Brazilian festivals, Lollapalooza and an angry rocker
When I was living in London, attending one or more music festivals was one of the main things to look forward to in the summer. I went to quite a few over the last decade: Glastonbury, T in the Park, Oxegen, Rock Werchter, Reading, Get Loaded in the Park and other festivals with specific musical genres such as Glade.
At these festivals, I have never noticed a particular effort to favour international headlining attractions over their local counterparts, or the other way round. It was always a mix of fresh and classic acts to please all musical tastes and ages.
The Brazilian festival scene was pretty much inexistent at the time I moved to London a decade ago. But things have moved on: while I was away, Rock in Rio was resurrected and other multi-day festivals came about such as Planeta Terra and SWU. The international festival brands are also following suit, the latest being Lollapalooza, which announced its festival line-up in Brazil on Monday (21st Nov).
While Lolla’s line-up was well-received by the fans of Foo Fighters, Arctic Monkeys and other foreign acts that rarely ever come to Brazil, it was heavily criticised by those with the view that Brazilian bands are not well represented.
Lobão, an old-time Brazilian rocker, put up a manifesto on You Tube on the same day, in which he claims to have been invited to play at Perry Farrell’s festival and refused it when he heard he would have an early afternoon slot.
The public complaint was accompanied by a plea to other Brazilian artists to refuse playing at large music events as a way of protesting against festival organisers – the musician claims festivals reserve better stage times for foreign bands.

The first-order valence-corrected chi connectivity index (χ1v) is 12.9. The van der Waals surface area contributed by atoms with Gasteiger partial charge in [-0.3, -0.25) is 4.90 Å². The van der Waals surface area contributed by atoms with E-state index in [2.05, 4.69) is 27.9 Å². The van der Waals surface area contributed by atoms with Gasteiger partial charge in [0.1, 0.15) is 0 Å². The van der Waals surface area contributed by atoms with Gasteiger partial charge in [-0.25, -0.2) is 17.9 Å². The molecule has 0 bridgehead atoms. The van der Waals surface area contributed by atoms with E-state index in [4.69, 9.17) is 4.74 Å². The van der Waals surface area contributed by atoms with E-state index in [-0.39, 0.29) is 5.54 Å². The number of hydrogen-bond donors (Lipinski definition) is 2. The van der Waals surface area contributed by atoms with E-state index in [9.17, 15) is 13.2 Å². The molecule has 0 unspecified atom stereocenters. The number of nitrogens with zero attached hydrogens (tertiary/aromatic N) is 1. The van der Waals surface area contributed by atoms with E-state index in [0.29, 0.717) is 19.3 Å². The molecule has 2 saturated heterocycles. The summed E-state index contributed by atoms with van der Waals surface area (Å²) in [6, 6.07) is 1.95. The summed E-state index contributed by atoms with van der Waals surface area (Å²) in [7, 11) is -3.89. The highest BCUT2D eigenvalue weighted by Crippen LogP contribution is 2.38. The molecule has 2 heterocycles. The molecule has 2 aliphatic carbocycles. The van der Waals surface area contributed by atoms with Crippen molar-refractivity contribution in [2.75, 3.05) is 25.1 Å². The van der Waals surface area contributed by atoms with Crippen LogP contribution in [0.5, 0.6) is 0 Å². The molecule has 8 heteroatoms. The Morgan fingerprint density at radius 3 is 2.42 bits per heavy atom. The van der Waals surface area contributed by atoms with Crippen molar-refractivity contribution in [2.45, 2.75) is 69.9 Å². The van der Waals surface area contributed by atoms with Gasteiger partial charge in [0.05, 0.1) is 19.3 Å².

Responding to Lobão’s critics, Farrell suggested that Lobão should produce “a popular record that everyone loves” in order to get a headlining slot. He added that Brazil does not have a great deal of musical education and that he hopes that his festival will help bring a culture of international gigs to Brazil.
According to MdC Suingue, co-presenter of offbeat Brazilian music podcast Caipirinha Appreciation Society, festival organisers in Brazil still need to get the balance right between local and foreign acts.
“Somehow European festival curators manage to do that mixing and matching without relegating bands from the host country to the worst stages and time slots,” MdC said.
“But their counterparts in Brazil keep getting that wrong. They hold to the old capitalist principle of “surplus value”: if one band won’t accept working conditions, somebody else will. The event is worse off, the public is worse off, even the headliners are worse off, since they end up playing in a festival that could have a much nicer, more inspiring vibe.”
The running times for the Brazilian edition of Lollapalooza have not been made public yet. However, in the last edition of the Rock in Rio and SWU festivals, all the headlining acts that had the later slots were non-Brazilian.
Is Lobão right in calling for class action or is he just throwing the toys out of his pram? Do festival organisers need to prioritise local bands or the attractions that people don’t get to see very often?
Image: Line up of the third day of the SWU festival earlier this month by marina_coelho licensed under Creative Commons